The one community many community projects set out to document accounts of the affect the group areas act had on the people of the Northern Areas. The project set out to record an oral history of those forcibly removed and relocated to the northern Areas and to produce a documentary of the forced removals to the Northern Areas

During the 1960s, 1970s and early 1980s, the government of the time implemented a policy of ‘resettlement’, to force people to move to their designated “group areas”. Some argue that over three and a half million people were forced to resettle during this period. These removals included people re-located due to slum clearance programmes, labour tenants on white-owned farms, the inhabitants of the so-called ‘black spots’, areas of black-owned land surrounded by white farms, the families of workers living in townships close to the homelands, and ‘surplus people’ from urban areas, including thousands of people from the Western Cape (which was declared a ‘Coloured Labour Preference Area’[14]) who were moved to the Transkei and Ciskei homelands. The best-publicised forced removals of the 1950s occurred in Johannesburg, when 60,000 people were moved to the new township of Soweto, an acronym for South Western Townships.

The group areas act of 1950 played a major role in the destruction of communities such as South end, Fairview, Willow-dene, Korsten and Salisbury Park among many others. Most of the people living in these communities were moved to the what eventual became known as the Northern Areas.

This book is based on interviews conducted with individuals who were affected by the group areas act. It documents their story and culminates in a final chapter that focuses on the way in which the participants gained some form of closure.

The book is based on, and compliments the video documentary called One Community Many communities.

Press release

“Moving forward does not come easy, but it is essential in the process of nation building.”

 – One Community-Many Communities (2013)

 

On Saturday 31st August 2013 the Southern Africa Development, Research, and Training (SADRAT) Institute will launch the One Community-Many Communities Project Finalé at the South End Museum at 14h30: the One Community-Many Communities Book in which individual stories of those who suffered under the Group Areas Act of 1950 is recorded; the One Community-Many Communities Video Documentary that captures the entire process, and the One Community-Many Communities Art Exhibition that takes its audience on a journey from the past to a better tomorrow.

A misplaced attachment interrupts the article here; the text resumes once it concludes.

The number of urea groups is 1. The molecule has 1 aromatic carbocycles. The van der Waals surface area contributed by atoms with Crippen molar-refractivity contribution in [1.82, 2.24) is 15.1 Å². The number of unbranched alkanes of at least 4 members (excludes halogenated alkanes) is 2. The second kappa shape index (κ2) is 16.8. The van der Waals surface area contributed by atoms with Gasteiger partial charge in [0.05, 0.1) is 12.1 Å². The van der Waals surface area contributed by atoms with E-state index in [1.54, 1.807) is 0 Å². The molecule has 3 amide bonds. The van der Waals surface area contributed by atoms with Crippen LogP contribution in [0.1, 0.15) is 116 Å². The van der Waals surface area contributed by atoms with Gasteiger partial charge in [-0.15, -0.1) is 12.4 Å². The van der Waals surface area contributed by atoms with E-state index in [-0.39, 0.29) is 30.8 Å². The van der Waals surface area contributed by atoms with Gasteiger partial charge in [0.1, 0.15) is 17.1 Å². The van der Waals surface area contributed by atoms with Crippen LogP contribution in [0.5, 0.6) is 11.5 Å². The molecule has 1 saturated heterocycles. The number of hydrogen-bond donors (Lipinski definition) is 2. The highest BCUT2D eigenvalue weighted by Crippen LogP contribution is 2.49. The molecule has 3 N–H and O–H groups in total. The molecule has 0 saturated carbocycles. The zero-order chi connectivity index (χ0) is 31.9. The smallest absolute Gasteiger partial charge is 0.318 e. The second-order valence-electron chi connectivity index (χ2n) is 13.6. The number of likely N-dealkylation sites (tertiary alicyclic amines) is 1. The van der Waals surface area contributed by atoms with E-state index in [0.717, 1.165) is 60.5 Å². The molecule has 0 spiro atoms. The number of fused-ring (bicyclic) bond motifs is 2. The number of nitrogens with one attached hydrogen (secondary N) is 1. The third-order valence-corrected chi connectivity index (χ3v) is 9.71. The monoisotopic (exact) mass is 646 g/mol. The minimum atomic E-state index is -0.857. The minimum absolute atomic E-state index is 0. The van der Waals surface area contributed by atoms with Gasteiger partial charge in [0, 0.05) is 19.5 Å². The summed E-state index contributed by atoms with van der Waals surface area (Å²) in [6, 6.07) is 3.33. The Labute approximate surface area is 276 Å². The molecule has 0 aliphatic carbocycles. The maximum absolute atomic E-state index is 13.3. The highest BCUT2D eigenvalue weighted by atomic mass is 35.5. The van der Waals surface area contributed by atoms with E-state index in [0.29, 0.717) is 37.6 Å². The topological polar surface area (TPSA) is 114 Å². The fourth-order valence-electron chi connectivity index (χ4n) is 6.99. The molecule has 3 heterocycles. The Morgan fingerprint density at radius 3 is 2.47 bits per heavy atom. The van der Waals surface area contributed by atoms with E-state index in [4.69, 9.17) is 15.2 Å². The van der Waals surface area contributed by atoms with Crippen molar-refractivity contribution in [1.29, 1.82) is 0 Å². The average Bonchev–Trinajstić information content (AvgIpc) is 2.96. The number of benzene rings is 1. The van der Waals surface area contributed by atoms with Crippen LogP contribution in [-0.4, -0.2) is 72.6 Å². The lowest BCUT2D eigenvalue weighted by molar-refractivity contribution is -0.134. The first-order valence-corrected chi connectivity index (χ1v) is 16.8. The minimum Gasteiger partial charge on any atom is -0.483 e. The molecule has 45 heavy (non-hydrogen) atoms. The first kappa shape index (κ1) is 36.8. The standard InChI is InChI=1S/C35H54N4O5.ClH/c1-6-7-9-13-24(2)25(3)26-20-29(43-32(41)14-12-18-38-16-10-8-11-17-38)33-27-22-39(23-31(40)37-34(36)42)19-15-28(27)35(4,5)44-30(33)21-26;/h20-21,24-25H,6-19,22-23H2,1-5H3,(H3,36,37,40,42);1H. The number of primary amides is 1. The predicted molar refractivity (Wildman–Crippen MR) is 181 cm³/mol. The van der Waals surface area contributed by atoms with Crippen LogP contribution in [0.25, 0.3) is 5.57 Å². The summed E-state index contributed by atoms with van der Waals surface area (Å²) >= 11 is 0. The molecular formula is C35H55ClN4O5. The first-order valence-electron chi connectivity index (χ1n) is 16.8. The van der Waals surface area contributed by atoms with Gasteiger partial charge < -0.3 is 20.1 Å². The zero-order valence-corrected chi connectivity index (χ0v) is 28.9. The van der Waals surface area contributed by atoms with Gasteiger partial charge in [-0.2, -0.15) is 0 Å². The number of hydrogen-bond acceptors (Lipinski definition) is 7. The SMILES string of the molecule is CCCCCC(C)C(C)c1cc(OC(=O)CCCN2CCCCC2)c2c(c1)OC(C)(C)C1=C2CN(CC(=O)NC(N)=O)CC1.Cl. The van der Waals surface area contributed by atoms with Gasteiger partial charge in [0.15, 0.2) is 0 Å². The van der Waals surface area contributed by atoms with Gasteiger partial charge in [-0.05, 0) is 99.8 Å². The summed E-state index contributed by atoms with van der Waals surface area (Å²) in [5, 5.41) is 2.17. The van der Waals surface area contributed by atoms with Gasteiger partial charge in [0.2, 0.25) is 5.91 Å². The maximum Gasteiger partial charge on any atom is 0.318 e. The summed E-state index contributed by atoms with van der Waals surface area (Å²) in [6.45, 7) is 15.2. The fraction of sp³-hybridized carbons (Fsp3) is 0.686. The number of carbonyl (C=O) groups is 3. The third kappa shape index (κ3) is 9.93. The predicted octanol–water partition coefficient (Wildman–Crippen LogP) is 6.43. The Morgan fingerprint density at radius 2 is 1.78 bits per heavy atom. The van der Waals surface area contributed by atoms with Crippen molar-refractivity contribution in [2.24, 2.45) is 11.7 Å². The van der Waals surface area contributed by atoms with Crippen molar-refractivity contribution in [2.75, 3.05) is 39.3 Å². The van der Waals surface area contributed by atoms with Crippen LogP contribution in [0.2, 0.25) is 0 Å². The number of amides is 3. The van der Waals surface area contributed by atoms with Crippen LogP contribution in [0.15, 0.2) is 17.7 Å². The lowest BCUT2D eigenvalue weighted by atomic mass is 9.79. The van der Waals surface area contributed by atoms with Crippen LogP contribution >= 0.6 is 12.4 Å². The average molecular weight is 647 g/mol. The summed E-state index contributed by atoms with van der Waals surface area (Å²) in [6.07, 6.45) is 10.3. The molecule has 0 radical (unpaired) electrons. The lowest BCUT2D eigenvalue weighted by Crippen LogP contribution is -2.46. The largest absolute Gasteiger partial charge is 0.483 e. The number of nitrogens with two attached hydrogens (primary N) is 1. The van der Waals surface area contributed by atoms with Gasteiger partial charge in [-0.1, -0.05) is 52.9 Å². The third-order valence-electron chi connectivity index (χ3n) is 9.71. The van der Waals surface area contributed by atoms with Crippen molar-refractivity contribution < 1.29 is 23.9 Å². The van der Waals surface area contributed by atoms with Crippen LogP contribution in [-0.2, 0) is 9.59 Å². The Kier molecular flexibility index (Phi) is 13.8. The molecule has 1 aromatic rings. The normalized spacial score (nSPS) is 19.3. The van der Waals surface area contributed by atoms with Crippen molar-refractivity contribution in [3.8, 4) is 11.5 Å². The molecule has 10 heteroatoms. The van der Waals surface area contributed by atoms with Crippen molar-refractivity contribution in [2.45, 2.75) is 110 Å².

The One Community-Many Communities project, funded by the National Heritage Council of South Africa (NHCSA), and facilitated by the Southern Africa Development, Research, and Training (SADRAT) Institute, carefully selected individuals and families across the Nelson Mandela Bay who had been affected by the Group Areas Act of 1950. These individuals all have one thing in common: they were forcibly removed from their homes in areas such as South End, North End, Korsten, Salisbury Park, Fairview and Willowdene under the creed of this ruthless Act.

 

A team of researchers from the SADRAT Institute conducted interviews with each of these individuals. The interviews provided a platform for them to share their untold stories; stories of how everything they had worked and lived for was lost: their skin colour was just not right.

 

“The project gave ordinary folks the opportunity to tell their story about the forced removals and the impact it had on their lives,” the managing director of the Institute, Gerhard Lück, said. “By telling their story in a safe and supportive environment, guided by professionals, they experienced some form of healing and closure.”

 

Lück also said that the documentary, book and exhibition will provide educational resources for the educational sector, the broader community and the immediate affected families. “The stories give people who have not experienced the trauma of the forced removals of the time some insight into the affect it had on the ordinary persons in South Africa. But more so, we believe that projects such as this are necessary tools in the process of healing the nation from the injustices of the past.”